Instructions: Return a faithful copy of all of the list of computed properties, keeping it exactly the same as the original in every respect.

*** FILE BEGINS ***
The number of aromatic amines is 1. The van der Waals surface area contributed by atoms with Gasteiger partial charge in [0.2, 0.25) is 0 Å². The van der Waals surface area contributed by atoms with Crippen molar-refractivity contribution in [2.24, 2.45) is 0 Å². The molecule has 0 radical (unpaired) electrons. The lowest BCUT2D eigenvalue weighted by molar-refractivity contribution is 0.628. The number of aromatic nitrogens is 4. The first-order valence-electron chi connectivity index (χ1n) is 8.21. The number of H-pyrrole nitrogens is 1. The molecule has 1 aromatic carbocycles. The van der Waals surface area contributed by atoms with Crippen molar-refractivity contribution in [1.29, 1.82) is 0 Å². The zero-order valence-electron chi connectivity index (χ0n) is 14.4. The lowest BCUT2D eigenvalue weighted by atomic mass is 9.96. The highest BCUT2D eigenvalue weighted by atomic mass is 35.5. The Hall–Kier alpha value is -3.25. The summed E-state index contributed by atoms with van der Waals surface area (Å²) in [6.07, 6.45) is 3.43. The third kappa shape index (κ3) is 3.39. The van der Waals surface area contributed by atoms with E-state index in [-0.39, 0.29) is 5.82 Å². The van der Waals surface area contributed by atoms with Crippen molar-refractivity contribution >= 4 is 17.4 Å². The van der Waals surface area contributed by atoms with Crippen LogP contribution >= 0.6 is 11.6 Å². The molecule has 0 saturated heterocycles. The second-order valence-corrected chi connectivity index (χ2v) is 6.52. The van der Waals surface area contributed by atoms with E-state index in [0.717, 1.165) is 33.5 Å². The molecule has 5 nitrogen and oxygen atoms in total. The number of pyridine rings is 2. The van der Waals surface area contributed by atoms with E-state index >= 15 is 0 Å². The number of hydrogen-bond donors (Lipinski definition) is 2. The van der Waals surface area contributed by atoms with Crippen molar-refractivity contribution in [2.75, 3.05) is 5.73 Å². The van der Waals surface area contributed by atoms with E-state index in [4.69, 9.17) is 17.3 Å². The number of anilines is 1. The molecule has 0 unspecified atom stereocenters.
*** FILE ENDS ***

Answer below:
The number of aromatic amines is 1. The van der Waals surface area contributed by atoms with Gasteiger partial charge in [0.2, 0.25) is 0 Å². The van der Waals surface area contributed by atoms with Crippen molar-refractivity contribution in [2.24, 2.45) is 0 Å². The molecule has 0 radical (unpaired) electrons. The lowest BCUT2D eigenvalue weighted by molar-refractivity contribution is 0.628. The number of aromatic nitrogens is 4. The first-order valence-electron chi connectivity index (χ1n) is 8.21. The number of H-pyrrole nitrogens is 1. The molecule has 1 aromatic carbocycles. The van der Waals surface area contributed by atoms with Crippen molar-refractivity contribution in [1.29, 1.82) is 0 Å². The zero-order valence-electron chi connectivity index (χ0n) is 14.4. The lowest BCUT2D eigenvalue weighted by atomic mass is 9.96. The highest BCUT2D eigenvalue weighted by atomic mass is 35.5. The Hall–Kier alpha value is -3.25. The summed E-state index contributed by atoms with van der Waals surface area (Å²) in [6.07, 6.45) is 3.43. The third kappa shape index (κ3) is 3.39. The van der Waals surface area contributed by atoms with E-state index in [-0.39, 0.29) is 5.82 Å². The van der Waals surface area contributed by atoms with Crippen molar-refractivity contribution >= 4 is 17.4 Å². The van der Waals surface area contributed by atoms with Crippen LogP contribution >= 0.6 is 11.6 Å². The molecule has 0 saturated heterocycles. The second-order valence-corrected chi connectivity index (χ2v) is 6.52. The van der Waals surface area contributed by atoms with E-state index in [0.717, 1.165) is 33.5 Å². The molecule has 5 nitrogen and oxygen atoms in total. The number of pyridine rings is 2. The van der Waals surface area contributed by atoms with E-state index >= 15 is 0 Å². The number of hydrogen-bond donors (Lipinski definition) is 2. The van der Waals surface area contributed by atoms with Crippen molar-refractivity contribution in [2.75, 3.05) is 5.73 Å². The van der Waals surface area contributed by atoms with E-state index in [4.69, 9.17) is 17.3 Å². The number of anilines is 1. The molecule has 0 unspecified atom stereocenters.